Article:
The jokes write themselves: It’s Nudity Week at Brown University. A sampling from the roster of events: “Love Being Naked? Want to be Naked More? Want to watch others perform naked? Want to step out of your comfort zone? Want to talk about nudity?”

This is the same school, after all, that hosts the Naked Doughnut Run and the Sex, Power, God party—so it’s not really a surprise to have an entire week devoted to all things bare and in the buff.

But the organizers of “Nudity in the Upspace,” a weeklong series of events running from September 30 until October 5 at Brown University, are hoping to accomplish a far more serious goal with their nakedness. In fact, the whole point of Nudity Week, say Rebecca Wolinsky and Camila Pacheco-Fores, is to help Brown students remove their negative stereotypes about body image.

The events, Wolinsky and Pacheco-Fores say, are intended to take aim at the prevailing attitudes at Brown—which come out in full frontal force at “the naked party”, aka the Sex, Power, God gathering—and in the "greater world," which go something like this: "Like, 'oh, nudity is sex.'"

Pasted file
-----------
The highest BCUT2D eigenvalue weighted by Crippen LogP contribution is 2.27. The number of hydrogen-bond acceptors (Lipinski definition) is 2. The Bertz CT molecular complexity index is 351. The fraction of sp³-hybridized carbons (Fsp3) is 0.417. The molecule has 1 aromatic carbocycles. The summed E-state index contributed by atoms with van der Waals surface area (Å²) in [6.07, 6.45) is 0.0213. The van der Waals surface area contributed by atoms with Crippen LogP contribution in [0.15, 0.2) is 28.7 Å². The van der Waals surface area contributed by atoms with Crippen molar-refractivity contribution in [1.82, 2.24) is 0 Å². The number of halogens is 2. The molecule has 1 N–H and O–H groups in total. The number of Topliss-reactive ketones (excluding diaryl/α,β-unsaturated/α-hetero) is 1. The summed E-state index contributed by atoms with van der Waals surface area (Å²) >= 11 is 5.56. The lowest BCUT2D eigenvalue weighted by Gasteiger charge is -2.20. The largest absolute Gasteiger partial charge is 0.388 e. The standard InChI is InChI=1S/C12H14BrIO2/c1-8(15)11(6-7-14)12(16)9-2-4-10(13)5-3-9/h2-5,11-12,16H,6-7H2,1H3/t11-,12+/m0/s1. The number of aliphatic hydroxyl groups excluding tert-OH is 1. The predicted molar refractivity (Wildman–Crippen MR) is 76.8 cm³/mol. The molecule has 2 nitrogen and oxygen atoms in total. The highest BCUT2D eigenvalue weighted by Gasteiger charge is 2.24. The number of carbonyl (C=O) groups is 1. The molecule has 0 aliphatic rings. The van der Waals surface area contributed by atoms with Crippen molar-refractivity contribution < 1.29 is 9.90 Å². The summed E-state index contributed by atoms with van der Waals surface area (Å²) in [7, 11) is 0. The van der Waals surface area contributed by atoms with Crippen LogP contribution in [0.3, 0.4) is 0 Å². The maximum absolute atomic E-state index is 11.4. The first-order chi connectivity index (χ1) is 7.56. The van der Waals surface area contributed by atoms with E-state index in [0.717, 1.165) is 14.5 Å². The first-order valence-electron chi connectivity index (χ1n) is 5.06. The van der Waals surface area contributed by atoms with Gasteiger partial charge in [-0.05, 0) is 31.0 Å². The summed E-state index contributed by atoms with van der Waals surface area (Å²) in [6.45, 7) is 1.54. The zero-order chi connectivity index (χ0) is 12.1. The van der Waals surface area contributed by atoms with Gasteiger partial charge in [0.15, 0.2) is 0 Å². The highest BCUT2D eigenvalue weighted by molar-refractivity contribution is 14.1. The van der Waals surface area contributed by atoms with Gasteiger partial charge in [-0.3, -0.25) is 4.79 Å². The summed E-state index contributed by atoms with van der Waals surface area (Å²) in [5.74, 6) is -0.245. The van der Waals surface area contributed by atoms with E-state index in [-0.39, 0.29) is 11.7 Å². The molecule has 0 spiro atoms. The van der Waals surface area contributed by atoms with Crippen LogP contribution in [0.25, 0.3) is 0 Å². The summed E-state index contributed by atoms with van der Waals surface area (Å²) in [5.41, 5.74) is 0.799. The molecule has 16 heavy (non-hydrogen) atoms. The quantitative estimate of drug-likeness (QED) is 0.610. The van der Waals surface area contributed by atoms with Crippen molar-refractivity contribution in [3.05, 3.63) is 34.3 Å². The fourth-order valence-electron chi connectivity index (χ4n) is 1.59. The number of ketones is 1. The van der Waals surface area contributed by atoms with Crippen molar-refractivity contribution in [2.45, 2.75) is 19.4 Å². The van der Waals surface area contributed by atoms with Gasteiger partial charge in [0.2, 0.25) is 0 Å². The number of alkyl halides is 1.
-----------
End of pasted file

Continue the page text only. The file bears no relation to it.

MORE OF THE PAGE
Lest you think that students are walking around the whole Brown campus without clothes, fear not: the nudity is confined to a series of events on a part of the campus known as the Upspace, home to a theater group that Wolinksy and Pacheco-Fores belong to. It’s not an administration-sponsored event, although Wolinsky and Pacheco-Fores say they have been in communication with the university and have received the school's support. The events this week include Nude Body Painting; Nude Yoga; Nudity in the Theater (which includes scenes from plays and explores how the meanings change when the actors aren't wearing clothes); Nude Cabaret; Nude Open Mic Night; and a panel discussing nudity and how it relates to the “isms” such as power, race, class, gender, etc. All events are for Brown students only.

“It’s really interesting to and transformative to talk about things I never thought I would be able to talk about in an open way,” Pacheco-Fores tells The Daily Beast. Pacheco-Fores says certain things about her own body make her self-conscious, but “coming into this space where we are totally naked and totally exposed, personally, I couldn’t ignore it anymore and I couldn’t just hide it.”

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